Delhi’s rich cultural life and Niladri’s love for performing arts reflect on the large canvases in enigmatic portraits and dynamic abstracts. Bright blue and orange dominate the palette as he paints with bold strokes and finishing touches of black and white. The audience is drawn to his work because his works are easy to read. The luminescent forms make him mould his very own language of colours, lines, motifs, textures and strokes. A language that is not overtly intellectual or pretentious, but earthy, identifiable, rooted and yet fanciful. It is his positive energy, youthfulness and effervescence that creates the poetic sensibility on the canvas with great ease and yet does not lose the virtuosity of the classic grounding, unique synthesis of control evolving dramatic narrative through extravagant brush strokes.

A non-conformist, maverick, free spirited and bohemian, Niladri, is so like his paintings. Just when a particular series gets a standing ovation, he starts experimenting with something entirely different, least bothered about pandering to the marketing diktats. He comes up with a brand-new series of paintings every now and then with a distinctive palette. He is also a sculptor, photographer, experimenting with interiors and fashion as well – not leaving these mediums unexplored! Photography comes as a useful reference for him sometimes for his paintings.

Niladri mostly confines himself to his studio but sometimes he can be found in the kitchen, where he rustles up spectacular gourmet meals for friends and family. Perfectionism is his forte in whatever he does and compassion is his driving force in life. He invokes spirituality through the resurrection of colours and huesthat magnetically draw one’s attention to the mesmerising nature of his art. Especially the semi realistic human form and the luminosity that have been enthralling. This allows the viewers to experience oneness with the presence of awareness and their being, appreciating peace, love and happiness all melting into a beautiful melody.

“I try to embrace the tangible force into an equally forceful energy in pigments and forms as the ever broadening and growing idiom add to my very own unconstrained palette, thus translating the concentric energy of rhythm, sound and expression into a euphoria on canvas,” Niladri explains. The central premise of his paintings being a celebration of the eternal, ethereal ideals on a metaphysical level in the current urban milieu corresponds to the larger-than-life philosophy of all of us living our lives in complex and mysterious layers. Niladri has studiously refused to let any societal darkness, enter his exclusive world of happy colours. He captures the mood and spirit of his subject’s drawing inspiration from everyday life and the fleeting thought of the moment. And yes, he refuses to write reams of theory about his work.

“My art is not a social critique of our times, as I strongly feel that I am an artist and my language ought to be simple and forthright enough for everybody to understand and relate to.”

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Old Doors, New Décor

Don’t rush to resign your old doors and windows to the scrap heap as Mumbaikar Pooja Bansal breathes new life into tired, time-worn pieces turning them into exquisite works of art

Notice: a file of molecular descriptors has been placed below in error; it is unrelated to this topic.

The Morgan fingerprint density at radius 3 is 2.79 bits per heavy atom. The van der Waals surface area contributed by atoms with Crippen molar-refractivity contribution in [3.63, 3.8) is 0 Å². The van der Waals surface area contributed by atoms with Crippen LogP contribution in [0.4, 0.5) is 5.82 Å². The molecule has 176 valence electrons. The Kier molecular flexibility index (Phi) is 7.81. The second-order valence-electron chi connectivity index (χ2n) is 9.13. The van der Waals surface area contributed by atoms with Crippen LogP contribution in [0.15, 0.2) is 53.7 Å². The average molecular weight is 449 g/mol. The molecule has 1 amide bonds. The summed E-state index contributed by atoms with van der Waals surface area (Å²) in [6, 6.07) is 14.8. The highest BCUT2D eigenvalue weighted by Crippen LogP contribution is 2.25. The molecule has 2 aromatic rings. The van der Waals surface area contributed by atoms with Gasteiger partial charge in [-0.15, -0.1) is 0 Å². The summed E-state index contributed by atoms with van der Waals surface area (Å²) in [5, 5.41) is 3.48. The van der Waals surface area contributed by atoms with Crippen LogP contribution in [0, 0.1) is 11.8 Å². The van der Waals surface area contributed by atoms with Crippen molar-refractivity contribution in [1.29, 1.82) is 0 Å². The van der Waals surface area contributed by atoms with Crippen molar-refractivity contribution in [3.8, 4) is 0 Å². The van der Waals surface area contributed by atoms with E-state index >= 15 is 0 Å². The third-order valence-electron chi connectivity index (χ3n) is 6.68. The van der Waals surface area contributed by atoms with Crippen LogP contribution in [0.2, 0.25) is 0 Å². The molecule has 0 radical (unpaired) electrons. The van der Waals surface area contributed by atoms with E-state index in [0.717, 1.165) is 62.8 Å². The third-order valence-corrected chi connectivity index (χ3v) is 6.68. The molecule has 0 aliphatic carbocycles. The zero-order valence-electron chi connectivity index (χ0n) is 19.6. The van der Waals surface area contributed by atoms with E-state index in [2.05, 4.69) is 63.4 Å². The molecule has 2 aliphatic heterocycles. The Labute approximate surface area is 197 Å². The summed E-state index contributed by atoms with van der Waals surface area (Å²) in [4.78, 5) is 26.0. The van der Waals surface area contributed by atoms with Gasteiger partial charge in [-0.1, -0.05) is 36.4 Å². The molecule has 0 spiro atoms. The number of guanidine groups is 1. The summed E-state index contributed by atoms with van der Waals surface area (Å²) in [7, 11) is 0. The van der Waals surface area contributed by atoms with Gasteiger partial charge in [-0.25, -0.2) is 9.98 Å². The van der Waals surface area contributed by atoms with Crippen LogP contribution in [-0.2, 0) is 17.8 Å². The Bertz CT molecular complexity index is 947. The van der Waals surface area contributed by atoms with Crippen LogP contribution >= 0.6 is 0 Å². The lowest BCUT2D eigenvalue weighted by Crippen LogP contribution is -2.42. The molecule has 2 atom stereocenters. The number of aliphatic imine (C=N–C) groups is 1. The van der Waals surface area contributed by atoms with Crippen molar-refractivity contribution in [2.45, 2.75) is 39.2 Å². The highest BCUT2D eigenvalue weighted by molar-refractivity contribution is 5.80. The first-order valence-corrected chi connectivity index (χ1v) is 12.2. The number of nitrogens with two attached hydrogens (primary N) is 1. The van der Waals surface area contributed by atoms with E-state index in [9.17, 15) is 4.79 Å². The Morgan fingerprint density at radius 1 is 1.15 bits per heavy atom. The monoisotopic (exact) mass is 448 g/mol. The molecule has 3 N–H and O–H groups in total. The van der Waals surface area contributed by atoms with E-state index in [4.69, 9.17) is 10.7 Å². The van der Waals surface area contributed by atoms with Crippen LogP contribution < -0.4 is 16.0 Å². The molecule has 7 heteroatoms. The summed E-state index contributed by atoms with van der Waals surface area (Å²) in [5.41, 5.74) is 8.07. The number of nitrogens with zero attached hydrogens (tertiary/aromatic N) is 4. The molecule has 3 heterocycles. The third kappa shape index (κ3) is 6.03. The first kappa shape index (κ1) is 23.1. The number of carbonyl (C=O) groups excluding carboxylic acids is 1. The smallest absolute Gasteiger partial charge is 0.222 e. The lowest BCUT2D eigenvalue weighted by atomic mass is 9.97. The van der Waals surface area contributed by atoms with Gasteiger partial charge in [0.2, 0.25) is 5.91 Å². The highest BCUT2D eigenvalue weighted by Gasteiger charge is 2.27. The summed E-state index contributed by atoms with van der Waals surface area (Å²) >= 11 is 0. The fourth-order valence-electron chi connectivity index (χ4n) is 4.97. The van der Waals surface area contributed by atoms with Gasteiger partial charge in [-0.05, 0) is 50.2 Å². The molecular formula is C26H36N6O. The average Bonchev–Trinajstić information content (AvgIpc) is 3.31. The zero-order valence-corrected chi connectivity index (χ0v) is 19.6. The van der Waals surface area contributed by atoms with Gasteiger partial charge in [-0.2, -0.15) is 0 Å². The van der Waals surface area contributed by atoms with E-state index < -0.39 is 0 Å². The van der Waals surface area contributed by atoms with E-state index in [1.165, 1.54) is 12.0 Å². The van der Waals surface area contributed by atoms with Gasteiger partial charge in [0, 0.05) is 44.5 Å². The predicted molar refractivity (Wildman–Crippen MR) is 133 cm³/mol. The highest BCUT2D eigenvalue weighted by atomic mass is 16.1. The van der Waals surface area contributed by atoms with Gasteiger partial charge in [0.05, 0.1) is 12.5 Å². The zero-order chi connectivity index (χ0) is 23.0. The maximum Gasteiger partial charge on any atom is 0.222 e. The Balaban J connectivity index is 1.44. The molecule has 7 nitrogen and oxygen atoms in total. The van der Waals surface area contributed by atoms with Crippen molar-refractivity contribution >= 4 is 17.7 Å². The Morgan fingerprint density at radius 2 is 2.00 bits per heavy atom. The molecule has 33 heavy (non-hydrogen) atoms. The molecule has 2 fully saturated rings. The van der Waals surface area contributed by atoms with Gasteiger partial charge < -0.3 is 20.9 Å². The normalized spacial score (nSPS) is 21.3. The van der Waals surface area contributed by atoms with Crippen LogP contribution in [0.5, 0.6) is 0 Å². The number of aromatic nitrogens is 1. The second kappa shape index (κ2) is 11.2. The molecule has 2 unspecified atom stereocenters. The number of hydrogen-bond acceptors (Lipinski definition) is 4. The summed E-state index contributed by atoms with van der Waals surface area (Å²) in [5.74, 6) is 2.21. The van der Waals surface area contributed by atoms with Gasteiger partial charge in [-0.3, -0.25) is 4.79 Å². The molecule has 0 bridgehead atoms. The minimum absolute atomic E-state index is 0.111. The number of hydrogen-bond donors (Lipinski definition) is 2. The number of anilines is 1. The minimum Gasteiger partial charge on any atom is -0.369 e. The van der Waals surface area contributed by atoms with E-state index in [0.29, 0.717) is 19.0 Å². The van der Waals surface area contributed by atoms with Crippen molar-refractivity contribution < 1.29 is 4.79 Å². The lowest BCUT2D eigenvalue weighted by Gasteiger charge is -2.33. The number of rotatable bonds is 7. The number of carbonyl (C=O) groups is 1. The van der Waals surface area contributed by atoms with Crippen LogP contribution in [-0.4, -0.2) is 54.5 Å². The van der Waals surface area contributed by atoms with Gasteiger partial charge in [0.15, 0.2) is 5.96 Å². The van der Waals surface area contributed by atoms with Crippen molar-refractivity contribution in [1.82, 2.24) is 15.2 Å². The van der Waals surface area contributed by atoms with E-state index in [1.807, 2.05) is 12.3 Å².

When one door closes, another exciting opportunity opens. As old doors and windows get discarded and replaced with modern day wood, glass and metal, Mumbaikar Pooja Bansal has taken it upon herself to restore them with her art. “My signature work is on old doors and windows which come from old have lies, palaces and houses of Rajasthan and South India to Mumbai’s chawls., mills, slums etc,” says Bansal. “The purpose of my work is to restore them with my art and make them a part of the modern day environment again for patrons of art and old vintage wood.” While she picks old pieces for her artwork, Bansal commissions art on new wood – doors, windows, panels, furniture as well. A self-taught artist, she specialises in mixed media art, which she has evolved using a fusion of distress art and various mediums like glass, gold foils, metal and wood to create her own style varying from contemporary to ethnic. “The idea is to bring art outside of canvases to something more functional and real,” says Bansal, who left her corporate job to pursue her passion fulltime. “I was always inclined towards art, but I could only get time to paint over rare weekends with my corporate life,” she says. “I loved my corporate work and was always excited to take up new projects. But then there was kind of a realisation in 2017 that I wanted to explore my art before it was too late.” By then she had painted three windows and wanted to do more. “So out of the blue in late December 2017, I sent my paintings on windows to the Kala Ghoda Festival team for showcasing in 2018, and interestingly there was a very good response and that gave me confidence to leave work and start painting,” informs Bansal. She says painting on doors and windows came naturally to her… it was kind of an attraction to old architecture and their doors and windows, the fascination of the life people lived before the high rises that intrigued and fascinated her to use them as her art base. Growing up, it never occurred to Bansal that being an artist was something she could explore. “I did try for fashion designing and even cleared the All-India NIFT exam, but my family did not show interest in my pursuing a vocation after 12th grade. Coming from a family of highly educated doctors, lawyers, businessmen and corporate professionals, there was a charted path of higher studies for me. So, I just kept moving on that path with my creative side coming out only while making business plans, excel models and presentations,” she explains. Since there was a pre-defined path of MBA for her, she never challenged that and ended up studying Business Administration. “Restoration and repurposing happened because of my love for old things, old life, old era… my inquisitiveness of life in those days,” Bansal informs. She says an art degree would have given her a very different and a much deeper perspective of things, of art, of approaching elements and subjects, and of expressing herself. “I do miss it for the sake of helping me express myself better,” she says, adding, “But I feel without the degree I am open to exploring from scratch, learning every bit of it with maturity to understand and with every step challenging me to do more without inhibitions.” She started her venture by putting in her savings from the corporate profession, and converting one of the rooms in her house into a part-time studio. It had to be from scratch so she had to find her identity in a whole new world with no experience whatsoever from either family or friends. Did it ever occur to her as to how she was going to survive as an artist? “Oh yes!! But the thought did not come to me naturally since I was bubbling with excitement to explore my art. It came more from the art world – from other artists, buyers and sellers of art, from social media people, etc,” Bansal recalls. “The only one advise common from all was that there is immense competition, loads of artists, and few takers unless you are unique. Also, that artists have a life of struggle and no money. So, I may not be able to survive,” she adds. Bansal says her art journey was chaotic to start with. “Since it was a new field in my family, I had enough questions being raised on leaving a well-paying job. There were established artists and social media people who gave me lots of ideas to paint, which kind of clouded my mind. So, the first year was a mess with me doing things which others told me to do. Painting doors and windows took a back seat. In fact, I was dissuaded from painting them because according to them it was a form of art which had already been explored and done and d,” she remembers. Starting second year, however, she paused herself, went back to basics and started painting doors and windows again. “I focused on learning about the wood types, wood grains, meeting interior designers and architects, networking, tying with stores, and gauging interest. And it was only then that I started getting orders and a lot of queries,” she says. Another challenge was that she was using a very heavy base – hardwood, compared with light weight paper or canvas. But the conviction of restoration, the uniqueness of wood grains, along with the idea of sustainability and repurposing, everything helped her move ahead with it despite the mindset that she was in a wrong market like Mumbai with small houses and with a wrong product which was way too heavy. Talking of the process, Bansal explains she mostly works on old / vintage wood for her portfolio, while the interiors projects involve new wood. “For old pieces, my process involves sanding the pieces to a level where their old paints are retained in some places. I treat some pieces, especially raw barks for infestations like termites, cleaning, putting them to dry completely in the sun, and then starting to paint on them. In case of new wood, a large part of this process is skipped and I mostly just sand my pieces and start painting,” she informs. Bansal relies on dealers who source these doors and windows for her, and she has carpenters and painters on contract basis to help her with base work. “The research has so far been handled by me,” she says. What inspires her is that anything and everything can be made into art. “There are thousands of Indian and international artists who transform just anything into an art piece so beautifully. Their perspective, their approach, their colour palette, everything inspires me,” Bansal avers. “I am greatly influenced by the various Indian art forms, which are so intricate, depicting a story with every detail and with a rich cultural heritage. I would love to paint them in a way that can revive them in a different way,” she adds.